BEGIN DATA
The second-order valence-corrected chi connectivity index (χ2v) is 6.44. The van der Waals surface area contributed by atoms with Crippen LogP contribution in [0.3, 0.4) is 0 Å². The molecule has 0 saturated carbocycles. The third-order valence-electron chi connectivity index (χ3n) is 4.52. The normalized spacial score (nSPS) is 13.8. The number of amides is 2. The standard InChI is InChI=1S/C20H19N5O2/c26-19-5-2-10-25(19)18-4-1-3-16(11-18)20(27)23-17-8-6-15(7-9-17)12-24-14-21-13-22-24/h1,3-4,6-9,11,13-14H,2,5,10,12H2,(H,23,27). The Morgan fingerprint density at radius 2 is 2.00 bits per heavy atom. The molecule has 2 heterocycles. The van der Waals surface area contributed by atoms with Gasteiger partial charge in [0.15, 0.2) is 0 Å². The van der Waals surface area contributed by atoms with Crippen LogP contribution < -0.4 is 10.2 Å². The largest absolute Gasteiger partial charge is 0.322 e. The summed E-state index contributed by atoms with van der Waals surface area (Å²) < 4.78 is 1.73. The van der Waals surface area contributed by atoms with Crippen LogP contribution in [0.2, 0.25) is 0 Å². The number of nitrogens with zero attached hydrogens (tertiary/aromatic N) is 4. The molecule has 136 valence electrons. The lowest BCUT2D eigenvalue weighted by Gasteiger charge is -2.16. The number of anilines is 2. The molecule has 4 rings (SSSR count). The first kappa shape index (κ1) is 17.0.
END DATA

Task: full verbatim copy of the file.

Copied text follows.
The second-order valence-corrected chi connectivity index (χ2v) is 6.44. The van der Waals surface area contributed by atoms with Crippen LogP contribution in [0.3, 0.4) is 0 Å². The molecule has 0 saturated carbocycles. The third-order valence-electron chi connectivity index (χ3n) is 4.52. The normalized spacial score (nSPS) is 13.8. The number of amides is 2. The standard InChI is InChI=1S/C20H19N5O2/c26-19-5-2-10-25(19)18-4-1-3-16(11-18)20(27)23-17-8-6-15(7-9-17)12-24-14-21-13-22-24/h1,3-4,6-9,11,13-14H,2,5,10,12H2,(H,23,27). The Morgan fingerprint density at radius 2 is 2.00 bits per heavy atom. The molecule has 2 heterocycles. The van der Waals surface area contributed by atoms with Gasteiger partial charge in [0.15, 0.2) is 0 Å². The van der Waals surface area contributed by atoms with Crippen LogP contribution < -0.4 is 10.2 Å². The largest absolute Gasteiger partial charge is 0.322 e. The summed E-state index contributed by atoms with van der Waals surface area (Å²) < 4.78 is 1.73. The van der Waals surface area contributed by atoms with Crippen LogP contribution in [0.2, 0.25) is 0 Å². The number of nitrogens with zero attached hydrogens (tertiary/aromatic N) is 4. The molecule has 136 valence electrons. The lowest BCUT2D eigenvalue weighted by Gasteiger charge is -2.16. The number of anilines is 2. The molecule has 4 rings (SSSR count). The first kappa shape index (κ1) is 17.0.